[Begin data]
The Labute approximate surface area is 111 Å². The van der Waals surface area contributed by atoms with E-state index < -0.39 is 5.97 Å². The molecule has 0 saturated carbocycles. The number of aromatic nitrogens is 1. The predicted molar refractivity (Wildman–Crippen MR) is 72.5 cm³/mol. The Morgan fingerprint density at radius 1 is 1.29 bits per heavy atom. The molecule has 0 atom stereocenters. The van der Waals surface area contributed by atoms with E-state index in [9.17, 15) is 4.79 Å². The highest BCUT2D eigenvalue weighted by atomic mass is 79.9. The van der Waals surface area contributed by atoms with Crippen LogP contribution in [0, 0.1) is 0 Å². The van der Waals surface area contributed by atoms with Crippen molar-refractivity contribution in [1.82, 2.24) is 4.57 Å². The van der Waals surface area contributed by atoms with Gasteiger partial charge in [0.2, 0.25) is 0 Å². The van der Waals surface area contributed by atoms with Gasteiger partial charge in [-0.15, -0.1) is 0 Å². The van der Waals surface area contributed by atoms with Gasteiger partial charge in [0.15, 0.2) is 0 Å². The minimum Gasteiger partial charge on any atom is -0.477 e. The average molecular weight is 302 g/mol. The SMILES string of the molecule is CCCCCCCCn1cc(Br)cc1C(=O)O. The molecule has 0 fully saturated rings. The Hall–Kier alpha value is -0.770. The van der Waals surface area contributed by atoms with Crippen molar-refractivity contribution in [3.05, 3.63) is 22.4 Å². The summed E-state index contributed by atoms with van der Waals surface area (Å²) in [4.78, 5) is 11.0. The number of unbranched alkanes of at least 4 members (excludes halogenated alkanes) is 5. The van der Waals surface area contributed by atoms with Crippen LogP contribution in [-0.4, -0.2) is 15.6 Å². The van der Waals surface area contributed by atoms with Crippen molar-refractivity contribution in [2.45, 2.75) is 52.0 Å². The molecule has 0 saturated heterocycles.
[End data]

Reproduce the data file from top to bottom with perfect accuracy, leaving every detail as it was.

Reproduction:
The Labute approximate surface area is 111 Å². The van der Waals surface area contributed by atoms with E-state index < -0.39 is 5.97 Å². The molecule has 0 saturated carbocycles. The number of aromatic nitrogens is 1. The predicted molar refractivity (Wildman–Crippen MR) is 72.5 cm³/mol. The Morgan fingerprint density at radius 1 is 1.29 bits per heavy atom. The molecule has 0 atom stereocenters. The van der Waals surface area contributed by atoms with E-state index in [9.17, 15) is 4.79 Å². The highest BCUT2D eigenvalue weighted by atomic mass is 79.9. The van der Waals surface area contributed by atoms with Crippen LogP contribution in [0, 0.1) is 0 Å². The van der Waals surface area contributed by atoms with Crippen molar-refractivity contribution in [1.82, 2.24) is 4.57 Å². The van der Waals surface area contributed by atoms with Gasteiger partial charge in [0.2, 0.25) is 0 Å². The van der Waals surface area contributed by atoms with Gasteiger partial charge in [-0.15, -0.1) is 0 Å². The van der Waals surface area contributed by atoms with Gasteiger partial charge in [0.15, 0.2) is 0 Å². The minimum Gasteiger partial charge on any atom is -0.477 e. The average molecular weight is 302 g/mol. The SMILES string of the molecule is CCCCCCCCn1cc(Br)cc1C(=O)O. The molecule has 0 fully saturated rings. The Hall–Kier alpha value is -0.770. The van der Waals surface area contributed by atoms with Crippen molar-refractivity contribution in [3.05, 3.63) is 22.4 Å². The summed E-state index contributed by atoms with van der Waals surface area (Å²) in [4.78, 5) is 11.0. The number of unbranched alkanes of at least 4 members (excludes halogenated alkanes) is 5. The van der Waals surface area contributed by atoms with Crippen LogP contribution in [-0.4, -0.2) is 15.6 Å². The van der Waals surface area contributed by atoms with Crippen molar-refractivity contribution in [2.45, 2.75) is 52.0 Å². The molecule has 0 saturated heterocycles.